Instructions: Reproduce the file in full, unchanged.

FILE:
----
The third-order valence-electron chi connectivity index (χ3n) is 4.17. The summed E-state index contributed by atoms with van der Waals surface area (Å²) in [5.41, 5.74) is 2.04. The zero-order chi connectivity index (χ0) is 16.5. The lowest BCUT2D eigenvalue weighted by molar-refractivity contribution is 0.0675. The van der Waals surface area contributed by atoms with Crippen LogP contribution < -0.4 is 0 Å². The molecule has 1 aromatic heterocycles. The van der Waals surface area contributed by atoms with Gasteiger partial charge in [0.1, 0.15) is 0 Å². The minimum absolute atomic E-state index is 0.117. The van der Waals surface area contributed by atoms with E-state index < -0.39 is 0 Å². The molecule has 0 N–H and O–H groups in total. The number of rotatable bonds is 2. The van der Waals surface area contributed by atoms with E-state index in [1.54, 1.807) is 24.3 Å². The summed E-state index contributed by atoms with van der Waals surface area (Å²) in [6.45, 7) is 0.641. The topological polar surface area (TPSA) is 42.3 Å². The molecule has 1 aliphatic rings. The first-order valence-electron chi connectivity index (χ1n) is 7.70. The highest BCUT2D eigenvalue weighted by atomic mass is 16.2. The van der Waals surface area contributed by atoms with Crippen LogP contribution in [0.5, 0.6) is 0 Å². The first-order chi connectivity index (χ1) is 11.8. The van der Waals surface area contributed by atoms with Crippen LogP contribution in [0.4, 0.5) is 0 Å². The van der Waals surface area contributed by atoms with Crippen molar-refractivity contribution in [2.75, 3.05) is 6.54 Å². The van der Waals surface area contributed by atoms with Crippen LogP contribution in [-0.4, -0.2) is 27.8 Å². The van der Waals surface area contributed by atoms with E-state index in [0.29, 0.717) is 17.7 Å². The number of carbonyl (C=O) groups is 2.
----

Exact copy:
The third-order valence-electron chi connectivity index (χ3n) is 4.17. The summed E-state index contributed by atoms with van der Waals surface area (Å²) in [5.41, 5.74) is 2.04. The zero-order chi connectivity index (χ0) is 16.5. The lowest BCUT2D eigenvalue weighted by molar-refractivity contribution is 0.0675. The van der Waals surface area contributed by atoms with Crippen LogP contribution < -0.4 is 0 Å². The molecule has 1 aromatic heterocycles. The van der Waals surface area contributed by atoms with Gasteiger partial charge in [0.1, 0.15) is 0 Å². The minimum absolute atomic E-state index is 0.117. The van der Waals surface area contributed by atoms with E-state index < -0.39 is 0 Å². The molecule has 0 N–H and O–H groups in total. The number of rotatable bonds is 2. The van der Waals surface area contributed by atoms with E-state index in [1.54, 1.807) is 24.3 Å². The summed E-state index contributed by atoms with van der Waals surface area (Å²) in [6.45, 7) is 0.641. The topological polar surface area (TPSA) is 42.3 Å². The molecule has 1 aliphatic rings. The first-order valence-electron chi connectivity index (χ1n) is 7.70. The highest BCUT2D eigenvalue weighted by atomic mass is 16.2. The van der Waals surface area contributed by atoms with Crippen LogP contribution in [0.5, 0.6) is 0 Å². The first-order chi connectivity index (χ1) is 11.8. The van der Waals surface area contributed by atoms with Crippen LogP contribution in [0.4, 0.5) is 0 Å². The van der Waals surface area contributed by atoms with Crippen molar-refractivity contribution in [2.75, 3.05) is 6.54 Å². The van der Waals surface area contributed by atoms with Crippen LogP contribution in [-0.4, -0.2) is 27.8 Å². The van der Waals surface area contributed by atoms with E-state index in [0.29, 0.717) is 17.7 Å². The number of carbonyl (C=O) groups is 2.